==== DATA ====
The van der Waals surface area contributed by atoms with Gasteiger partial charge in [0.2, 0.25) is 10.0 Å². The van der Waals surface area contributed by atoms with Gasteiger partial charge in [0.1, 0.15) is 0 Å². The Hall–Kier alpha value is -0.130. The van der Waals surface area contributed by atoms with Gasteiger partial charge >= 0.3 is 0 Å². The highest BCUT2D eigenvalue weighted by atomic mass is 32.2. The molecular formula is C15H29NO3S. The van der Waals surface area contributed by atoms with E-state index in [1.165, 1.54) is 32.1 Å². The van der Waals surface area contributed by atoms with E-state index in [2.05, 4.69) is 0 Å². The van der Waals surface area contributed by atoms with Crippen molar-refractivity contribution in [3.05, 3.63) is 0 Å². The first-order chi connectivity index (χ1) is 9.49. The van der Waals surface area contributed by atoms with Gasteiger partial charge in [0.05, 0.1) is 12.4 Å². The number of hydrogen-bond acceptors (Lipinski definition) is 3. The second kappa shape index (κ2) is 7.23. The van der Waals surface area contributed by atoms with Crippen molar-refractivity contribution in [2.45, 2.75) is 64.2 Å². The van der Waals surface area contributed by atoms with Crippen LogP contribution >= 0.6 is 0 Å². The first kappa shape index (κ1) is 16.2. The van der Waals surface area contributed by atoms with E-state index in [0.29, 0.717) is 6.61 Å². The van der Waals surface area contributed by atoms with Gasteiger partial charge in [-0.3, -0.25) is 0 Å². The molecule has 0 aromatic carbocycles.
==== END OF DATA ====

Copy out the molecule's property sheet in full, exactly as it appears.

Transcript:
The van der Waals surface area contributed by atoms with Gasteiger partial charge in [0.2, 0.25) is 10.0 Å². The van der Waals surface area contributed by atoms with Gasteiger partial charge in [0.1, 0.15) is 0 Å². The Hall–Kier alpha value is -0.130. The van der Waals surface area contributed by atoms with Gasteiger partial charge >= 0.3 is 0 Å². The highest BCUT2D eigenvalue weighted by atomic mass is 32.2. The molecular formula is C15H29NO3S. The van der Waals surface area contributed by atoms with E-state index in [1.165, 1.54) is 32.1 Å². The van der Waals surface area contributed by atoms with E-state index in [2.05, 4.69) is 0 Å². The van der Waals surface area contributed by atoms with Crippen molar-refractivity contribution in [3.05, 3.63) is 0 Å². The first-order chi connectivity index (χ1) is 9.49. The van der Waals surface area contributed by atoms with Gasteiger partial charge in [0.05, 0.1) is 12.4 Å². The number of hydrogen-bond acceptors (Lipinski definition) is 3. The second kappa shape index (κ2) is 7.23. The van der Waals surface area contributed by atoms with Crippen molar-refractivity contribution in [2.45, 2.75) is 64.2 Å². The van der Waals surface area contributed by atoms with Crippen LogP contribution >= 0.6 is 0 Å². The first kappa shape index (κ1) is 16.2. The van der Waals surface area contributed by atoms with E-state index in [0.29, 0.717) is 6.61 Å². The van der Waals surface area contributed by atoms with Gasteiger partial charge in [-0.3, -0.25) is 0 Å². The molecule has 0 aromatic carbocycles.